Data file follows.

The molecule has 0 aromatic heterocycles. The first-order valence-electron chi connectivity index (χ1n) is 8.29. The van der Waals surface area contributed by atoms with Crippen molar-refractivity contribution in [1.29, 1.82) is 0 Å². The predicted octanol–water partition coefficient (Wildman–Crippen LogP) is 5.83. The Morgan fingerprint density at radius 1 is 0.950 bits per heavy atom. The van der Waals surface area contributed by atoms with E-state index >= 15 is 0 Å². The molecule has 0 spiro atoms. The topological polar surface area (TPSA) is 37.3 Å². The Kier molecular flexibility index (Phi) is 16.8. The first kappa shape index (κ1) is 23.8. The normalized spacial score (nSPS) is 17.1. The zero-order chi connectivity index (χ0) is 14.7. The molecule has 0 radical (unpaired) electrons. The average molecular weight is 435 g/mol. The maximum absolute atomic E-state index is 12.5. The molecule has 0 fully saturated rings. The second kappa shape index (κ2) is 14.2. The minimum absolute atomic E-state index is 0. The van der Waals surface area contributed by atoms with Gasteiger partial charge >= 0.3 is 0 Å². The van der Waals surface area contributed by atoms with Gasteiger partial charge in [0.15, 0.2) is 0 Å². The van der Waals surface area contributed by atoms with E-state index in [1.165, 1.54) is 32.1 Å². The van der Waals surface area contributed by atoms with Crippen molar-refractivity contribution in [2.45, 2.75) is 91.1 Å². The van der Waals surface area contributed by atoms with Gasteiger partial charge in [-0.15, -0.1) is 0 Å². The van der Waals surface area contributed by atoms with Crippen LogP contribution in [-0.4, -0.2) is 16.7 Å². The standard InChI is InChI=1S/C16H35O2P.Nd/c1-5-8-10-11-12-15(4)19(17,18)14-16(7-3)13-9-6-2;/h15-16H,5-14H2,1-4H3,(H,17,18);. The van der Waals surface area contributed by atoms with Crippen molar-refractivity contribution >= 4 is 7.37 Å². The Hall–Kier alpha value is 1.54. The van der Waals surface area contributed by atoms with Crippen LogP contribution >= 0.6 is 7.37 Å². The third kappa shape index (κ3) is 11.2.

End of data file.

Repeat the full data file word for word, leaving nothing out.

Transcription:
The molecule has 0 aromatic heterocycles. The first-order valence-electron chi connectivity index (χ1n) is 8.29. The van der Waals surface area contributed by atoms with Crippen molar-refractivity contribution in [1.29, 1.82) is 0 Å². The predicted octanol–water partition coefficient (Wildman–Crippen LogP) is 5.83. The Morgan fingerprint density at radius 1 is 0.950 bits per heavy atom. The van der Waals surface area contributed by atoms with E-state index >= 15 is 0 Å². The molecule has 0 spiro atoms. The topological polar surface area (TPSA) is 37.3 Å². The Kier molecular flexibility index (Phi) is 16.8. The first kappa shape index (κ1) is 23.8. The normalized spacial score (nSPS) is 17.1. The zero-order chi connectivity index (χ0) is 14.7. The molecule has 0 radical (unpaired) electrons. The average molecular weight is 435 g/mol. The maximum absolute atomic E-state index is 12.5. The molecule has 0 fully saturated rings. The second kappa shape index (κ2) is 14.2. The minimum absolute atomic E-state index is 0. The van der Waals surface area contributed by atoms with Gasteiger partial charge >= 0.3 is 0 Å². The van der Waals surface area contributed by atoms with Gasteiger partial charge in [0.15, 0.2) is 0 Å². The van der Waals surface area contributed by atoms with E-state index in [1.165, 1.54) is 32.1 Å². The van der Waals surface area contributed by atoms with Crippen molar-refractivity contribution in [2.45, 2.75) is 91.1 Å². The van der Waals surface area contributed by atoms with Gasteiger partial charge in [-0.15, -0.1) is 0 Å². The van der Waals surface area contributed by atoms with Crippen LogP contribution in [-0.4, -0.2) is 16.7 Å². The standard InChI is InChI=1S/C16H35O2P.Nd/c1-5-8-10-11-12-15(4)19(17,18)14-16(7-3)13-9-6-2;/h15-16H,5-14H2,1-4H3,(H,17,18);. The van der Waals surface area contributed by atoms with Crippen molar-refractivity contribution >= 4 is 7.37 Å². The Hall–Kier alpha value is 1.54. The van der Waals surface area contributed by atoms with Crippen LogP contribution >= 0.6 is 7.37 Å². The third kappa shape index (κ3) is 11.2.